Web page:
News

February 15, 2002 - Updated on January 20, 2016

Appeal by directors of the Journal Hebdomadaire - Prison sentences commuted to suspended sentences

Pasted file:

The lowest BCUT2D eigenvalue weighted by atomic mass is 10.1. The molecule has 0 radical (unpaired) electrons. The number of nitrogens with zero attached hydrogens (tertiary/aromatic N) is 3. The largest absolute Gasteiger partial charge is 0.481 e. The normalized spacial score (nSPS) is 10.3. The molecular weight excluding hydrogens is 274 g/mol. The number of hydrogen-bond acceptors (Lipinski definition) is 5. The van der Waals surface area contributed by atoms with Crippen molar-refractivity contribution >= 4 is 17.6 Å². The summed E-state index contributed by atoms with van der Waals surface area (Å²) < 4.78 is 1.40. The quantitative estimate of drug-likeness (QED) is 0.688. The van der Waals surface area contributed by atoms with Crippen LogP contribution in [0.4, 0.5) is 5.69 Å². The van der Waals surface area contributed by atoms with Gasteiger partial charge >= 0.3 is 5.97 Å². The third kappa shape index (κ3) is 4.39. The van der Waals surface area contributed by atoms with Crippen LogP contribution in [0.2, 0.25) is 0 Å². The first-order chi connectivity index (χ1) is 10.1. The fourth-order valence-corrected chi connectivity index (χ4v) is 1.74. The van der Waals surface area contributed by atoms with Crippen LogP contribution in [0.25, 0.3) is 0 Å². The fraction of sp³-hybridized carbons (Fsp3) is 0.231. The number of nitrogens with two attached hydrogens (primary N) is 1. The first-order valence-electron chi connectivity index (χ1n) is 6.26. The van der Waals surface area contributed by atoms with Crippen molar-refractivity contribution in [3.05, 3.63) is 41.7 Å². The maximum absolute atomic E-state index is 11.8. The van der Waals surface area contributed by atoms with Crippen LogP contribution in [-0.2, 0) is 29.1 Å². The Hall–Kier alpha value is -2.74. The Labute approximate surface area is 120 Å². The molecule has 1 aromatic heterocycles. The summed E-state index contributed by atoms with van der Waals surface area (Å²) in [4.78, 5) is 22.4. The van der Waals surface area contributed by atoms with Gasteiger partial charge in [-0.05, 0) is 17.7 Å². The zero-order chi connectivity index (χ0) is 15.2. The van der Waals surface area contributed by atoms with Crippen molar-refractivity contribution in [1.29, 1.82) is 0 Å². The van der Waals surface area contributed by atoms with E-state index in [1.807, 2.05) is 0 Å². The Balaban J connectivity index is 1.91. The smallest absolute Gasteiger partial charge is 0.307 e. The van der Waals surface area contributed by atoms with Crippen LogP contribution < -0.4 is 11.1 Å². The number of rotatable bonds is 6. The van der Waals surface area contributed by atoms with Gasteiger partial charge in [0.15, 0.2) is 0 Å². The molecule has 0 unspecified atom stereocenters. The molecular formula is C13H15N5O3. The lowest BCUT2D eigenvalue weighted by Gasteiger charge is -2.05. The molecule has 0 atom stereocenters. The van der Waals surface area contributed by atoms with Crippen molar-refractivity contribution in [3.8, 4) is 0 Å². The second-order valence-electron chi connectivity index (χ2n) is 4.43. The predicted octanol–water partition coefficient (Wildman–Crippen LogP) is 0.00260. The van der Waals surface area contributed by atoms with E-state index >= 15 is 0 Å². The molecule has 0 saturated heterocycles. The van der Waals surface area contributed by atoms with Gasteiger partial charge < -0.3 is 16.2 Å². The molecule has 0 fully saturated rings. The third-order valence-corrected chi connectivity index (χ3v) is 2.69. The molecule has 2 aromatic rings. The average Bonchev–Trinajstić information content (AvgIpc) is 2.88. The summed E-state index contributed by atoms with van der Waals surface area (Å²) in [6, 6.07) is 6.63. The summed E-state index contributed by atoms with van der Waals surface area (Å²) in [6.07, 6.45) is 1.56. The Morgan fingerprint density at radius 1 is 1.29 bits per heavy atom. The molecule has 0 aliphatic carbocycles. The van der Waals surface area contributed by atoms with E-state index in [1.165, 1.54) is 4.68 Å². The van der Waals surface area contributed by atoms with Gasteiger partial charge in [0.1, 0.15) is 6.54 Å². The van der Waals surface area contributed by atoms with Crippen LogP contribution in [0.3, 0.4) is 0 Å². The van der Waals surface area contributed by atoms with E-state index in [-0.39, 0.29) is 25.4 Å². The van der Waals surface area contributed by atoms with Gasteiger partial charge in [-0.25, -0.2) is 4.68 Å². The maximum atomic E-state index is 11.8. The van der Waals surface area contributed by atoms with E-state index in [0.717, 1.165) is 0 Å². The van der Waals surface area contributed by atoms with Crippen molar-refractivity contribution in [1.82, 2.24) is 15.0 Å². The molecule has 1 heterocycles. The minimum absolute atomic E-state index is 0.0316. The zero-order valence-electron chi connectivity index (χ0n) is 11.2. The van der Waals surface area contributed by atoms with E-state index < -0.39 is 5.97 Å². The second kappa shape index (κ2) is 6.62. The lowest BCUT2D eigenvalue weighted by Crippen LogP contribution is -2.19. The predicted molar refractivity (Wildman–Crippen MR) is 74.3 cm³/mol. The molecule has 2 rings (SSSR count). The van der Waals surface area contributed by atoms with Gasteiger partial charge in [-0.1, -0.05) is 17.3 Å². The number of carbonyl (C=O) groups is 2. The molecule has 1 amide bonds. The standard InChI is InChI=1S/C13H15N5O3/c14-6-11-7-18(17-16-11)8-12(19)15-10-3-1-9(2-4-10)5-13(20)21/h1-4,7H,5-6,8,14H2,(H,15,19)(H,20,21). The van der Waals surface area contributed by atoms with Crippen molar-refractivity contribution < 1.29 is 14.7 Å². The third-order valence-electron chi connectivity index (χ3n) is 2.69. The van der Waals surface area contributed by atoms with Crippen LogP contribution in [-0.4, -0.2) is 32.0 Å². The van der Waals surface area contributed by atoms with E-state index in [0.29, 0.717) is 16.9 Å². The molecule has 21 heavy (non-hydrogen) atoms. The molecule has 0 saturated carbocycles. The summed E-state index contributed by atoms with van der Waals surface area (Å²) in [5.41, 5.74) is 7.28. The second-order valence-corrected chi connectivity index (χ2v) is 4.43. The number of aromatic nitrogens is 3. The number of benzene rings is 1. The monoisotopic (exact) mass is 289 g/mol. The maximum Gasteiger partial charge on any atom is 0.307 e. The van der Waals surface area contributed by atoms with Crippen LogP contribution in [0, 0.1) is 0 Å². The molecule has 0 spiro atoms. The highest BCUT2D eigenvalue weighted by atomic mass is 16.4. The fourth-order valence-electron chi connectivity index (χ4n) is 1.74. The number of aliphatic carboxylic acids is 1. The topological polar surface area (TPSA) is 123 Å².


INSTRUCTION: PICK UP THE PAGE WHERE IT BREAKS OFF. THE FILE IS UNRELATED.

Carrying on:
In a letter addressed to the Minister of Justice, Omar Azziman, Reporters Sans Frontières (Reporters Without Borders - RSF) protested against the sentencing, on appeal, of Aboubakr Jamaï, managing editor of the Journal Hebdomadaire and Ali Amar, managing director, to suspended prison sentences. The organization asked the minister to "use all his influence to get the decision overturned by the supreme court". According to information obtained by RSF, the court of appeal in Casablanca sentenced Aboubakr Jamaï, managing editor of the Journal Hebdomadaire and Ali Amar, managing director, on February 14, to three and two month suspended sentences respectively. They were also ordered to pay 500,000 dirhams (approximately 50,000 euro) in damages and a fine of 10,000 dirhams (approximately 1,000 euro). Ali Amar told Reporters Sans Frontières that he and his colleague would appeal to the supreme court. On March 1, 2001, the district court of Aïn Chok in Casablanca had ordered Aboubakr Jamaï and Ali Amar to pay two million dirhams (approximately 200,000 euro) in damages and a fine of 10,000 dirhams (approximately 1,000 euro). The two directors had also been sentenced respectively to three and two months in jail. They were taken to court by the Foreign Minister, Mohamed Benaïssa, following the publication of a report in issues 117, 118 and 119 of the Journal (outlawed on December 2, 2000) which accused the minister of misappropriation of public funds when he was the US ambassador. The newspaper's management appealed against the decision. On December 2, 2000, the Minister for Culture and Communication, Mr. Mohamed Achaâri, had announced he was "definitively barring publication (of the) three weeklies" Le Journal, Assahifa and Demain for having "affected the stability of the state". Le Journal and Assahifa had published, respectively on November 25 and December 1, a letter reportedly from the former opposition leader, Mohamed Basri, stating that the Moroccan left had been involved in the attempted coup of 1972 against King Hassan II, and directly implicating the current Prime Minister and President of the Socialist Union of Popular Forces (USFP - left-wing), Abderrahmane Youssoufi. Mr. Achaâri had explained that the government's decision "complied with protection of the nation's interests and the sacred nature of its institutions".